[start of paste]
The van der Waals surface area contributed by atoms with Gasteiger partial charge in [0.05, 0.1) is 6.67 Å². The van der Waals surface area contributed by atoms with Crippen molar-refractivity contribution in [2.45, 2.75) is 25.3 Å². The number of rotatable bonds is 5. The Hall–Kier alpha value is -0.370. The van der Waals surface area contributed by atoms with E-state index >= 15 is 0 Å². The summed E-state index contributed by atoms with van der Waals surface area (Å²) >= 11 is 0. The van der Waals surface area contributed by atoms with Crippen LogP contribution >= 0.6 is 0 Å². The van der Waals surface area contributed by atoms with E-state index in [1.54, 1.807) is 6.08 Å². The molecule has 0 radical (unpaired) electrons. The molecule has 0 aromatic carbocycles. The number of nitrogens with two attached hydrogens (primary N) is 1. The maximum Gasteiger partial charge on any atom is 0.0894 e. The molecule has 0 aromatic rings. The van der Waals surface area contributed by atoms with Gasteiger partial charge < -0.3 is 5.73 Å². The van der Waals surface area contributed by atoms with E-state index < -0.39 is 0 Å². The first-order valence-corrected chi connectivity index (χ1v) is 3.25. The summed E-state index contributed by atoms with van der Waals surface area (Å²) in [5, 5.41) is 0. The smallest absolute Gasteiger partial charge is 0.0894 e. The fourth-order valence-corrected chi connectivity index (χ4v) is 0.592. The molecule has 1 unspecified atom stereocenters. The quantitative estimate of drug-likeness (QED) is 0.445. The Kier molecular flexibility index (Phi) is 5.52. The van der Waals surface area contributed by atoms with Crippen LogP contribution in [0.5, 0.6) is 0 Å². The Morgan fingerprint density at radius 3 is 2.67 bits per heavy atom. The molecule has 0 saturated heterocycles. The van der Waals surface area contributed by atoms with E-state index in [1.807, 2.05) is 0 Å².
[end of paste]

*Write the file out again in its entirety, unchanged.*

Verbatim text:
The van der Waals surface area contributed by atoms with Gasteiger partial charge in [0.05, 0.1) is 6.67 Å². The van der Waals surface area contributed by atoms with Crippen molar-refractivity contribution in [2.45, 2.75) is 25.3 Å². The number of rotatable bonds is 5. The Hall–Kier alpha value is -0.370. The van der Waals surface area contributed by atoms with E-state index >= 15 is 0 Å². The summed E-state index contributed by atoms with van der Waals surface area (Å²) >= 11 is 0. The van der Waals surface area contributed by atoms with Crippen LogP contribution >= 0.6 is 0 Å². The van der Waals surface area contributed by atoms with E-state index in [1.54, 1.807) is 6.08 Å². The molecule has 0 radical (unpaired) electrons. The molecule has 0 aromatic carbocycles. The number of nitrogens with two attached hydrogens (primary N) is 1. The maximum Gasteiger partial charge on any atom is 0.0894 e. The molecule has 0 aromatic rings. The van der Waals surface area contributed by atoms with Gasteiger partial charge < -0.3 is 5.73 Å². The van der Waals surface area contributed by atoms with E-state index < -0.39 is 0 Å². The first-order valence-corrected chi connectivity index (χ1v) is 3.25. The summed E-state index contributed by atoms with van der Waals surface area (Å²) in [5, 5.41) is 0. The smallest absolute Gasteiger partial charge is 0.0894 e. The fourth-order valence-corrected chi connectivity index (χ4v) is 0.592. The molecule has 1 unspecified atom stereocenters. The quantitative estimate of drug-likeness (QED) is 0.445. The Kier molecular flexibility index (Phi) is 5.52. The van der Waals surface area contributed by atoms with Crippen LogP contribution in [0.5, 0.6) is 0 Å². The Morgan fingerprint density at radius 3 is 2.67 bits per heavy atom. The molecule has 0 saturated heterocycles. The van der Waals surface area contributed by atoms with E-state index in [1.807, 2.05) is 0 Å².